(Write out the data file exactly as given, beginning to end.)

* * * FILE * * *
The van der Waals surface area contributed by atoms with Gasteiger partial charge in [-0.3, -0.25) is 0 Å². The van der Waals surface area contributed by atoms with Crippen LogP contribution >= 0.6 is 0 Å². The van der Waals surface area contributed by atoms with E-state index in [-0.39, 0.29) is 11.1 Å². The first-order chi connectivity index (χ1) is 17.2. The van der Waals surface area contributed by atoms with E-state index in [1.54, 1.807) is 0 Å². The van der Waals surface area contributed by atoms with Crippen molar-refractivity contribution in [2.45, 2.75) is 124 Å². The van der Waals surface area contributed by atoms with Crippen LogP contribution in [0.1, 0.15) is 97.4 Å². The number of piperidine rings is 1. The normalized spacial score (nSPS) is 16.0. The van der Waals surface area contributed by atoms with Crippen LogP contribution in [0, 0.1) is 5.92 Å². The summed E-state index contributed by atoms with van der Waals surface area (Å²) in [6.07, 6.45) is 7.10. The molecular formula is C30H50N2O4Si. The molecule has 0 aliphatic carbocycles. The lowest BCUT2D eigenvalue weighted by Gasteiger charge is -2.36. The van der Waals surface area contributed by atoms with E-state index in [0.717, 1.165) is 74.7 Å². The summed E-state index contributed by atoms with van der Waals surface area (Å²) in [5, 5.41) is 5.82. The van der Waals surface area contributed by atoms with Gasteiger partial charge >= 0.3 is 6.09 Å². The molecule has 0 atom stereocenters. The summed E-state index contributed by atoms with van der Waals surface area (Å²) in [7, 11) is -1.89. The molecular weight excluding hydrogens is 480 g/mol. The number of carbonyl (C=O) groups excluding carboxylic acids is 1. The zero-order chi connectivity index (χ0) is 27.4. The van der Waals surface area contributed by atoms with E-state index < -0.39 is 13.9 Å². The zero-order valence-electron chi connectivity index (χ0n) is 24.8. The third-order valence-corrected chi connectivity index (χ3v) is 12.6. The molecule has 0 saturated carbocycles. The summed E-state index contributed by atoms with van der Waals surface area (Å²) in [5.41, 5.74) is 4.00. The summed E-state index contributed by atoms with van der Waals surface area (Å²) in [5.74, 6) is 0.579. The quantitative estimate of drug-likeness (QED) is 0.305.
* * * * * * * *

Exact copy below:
The van der Waals surface area contributed by atoms with Gasteiger partial charge in [-0.3, -0.25) is 0 Å². The van der Waals surface area contributed by atoms with Crippen LogP contribution >= 0.6 is 0 Å². The van der Waals surface area contributed by atoms with E-state index in [-0.39, 0.29) is 11.1 Å². The first-order chi connectivity index (χ1) is 17.2. The van der Waals surface area contributed by atoms with E-state index in [1.54, 1.807) is 0 Å². The van der Waals surface area contributed by atoms with Crippen molar-refractivity contribution in [2.45, 2.75) is 124 Å². The van der Waals surface area contributed by atoms with Crippen LogP contribution in [0.1, 0.15) is 97.4 Å². The number of piperidine rings is 1. The normalized spacial score (nSPS) is 16.0. The van der Waals surface area contributed by atoms with Crippen LogP contribution in [0, 0.1) is 5.92 Å². The summed E-state index contributed by atoms with van der Waals surface area (Å²) in [6.07, 6.45) is 7.10. The molecular formula is C30H50N2O4Si. The molecule has 0 aliphatic carbocycles. The lowest BCUT2D eigenvalue weighted by Gasteiger charge is -2.36. The van der Waals surface area contributed by atoms with E-state index in [0.717, 1.165) is 74.7 Å². The summed E-state index contributed by atoms with van der Waals surface area (Å²) in [5, 5.41) is 5.82. The van der Waals surface area contributed by atoms with Gasteiger partial charge >= 0.3 is 6.09 Å². The molecule has 0 atom stereocenters. The summed E-state index contributed by atoms with van der Waals surface area (Å²) in [7, 11) is -1.89. The molecular weight excluding hydrogens is 480 g/mol. The number of carbonyl (C=O) groups excluding carboxylic acids is 1. The zero-order chi connectivity index (χ0) is 27.4. The van der Waals surface area contributed by atoms with E-state index < -0.39 is 13.9 Å². The zero-order valence-electron chi connectivity index (χ0n) is 24.8. The third-order valence-corrected chi connectivity index (χ3v) is 12.6. The molecule has 0 saturated carbocycles. The summed E-state index contributed by atoms with van der Waals surface area (Å²) in [5.41, 5.74) is 4.00. The summed E-state index contributed by atoms with van der Waals surface area (Å²) in [5.74, 6) is 0.579. The quantitative estimate of drug-likeness (QED) is 0.305.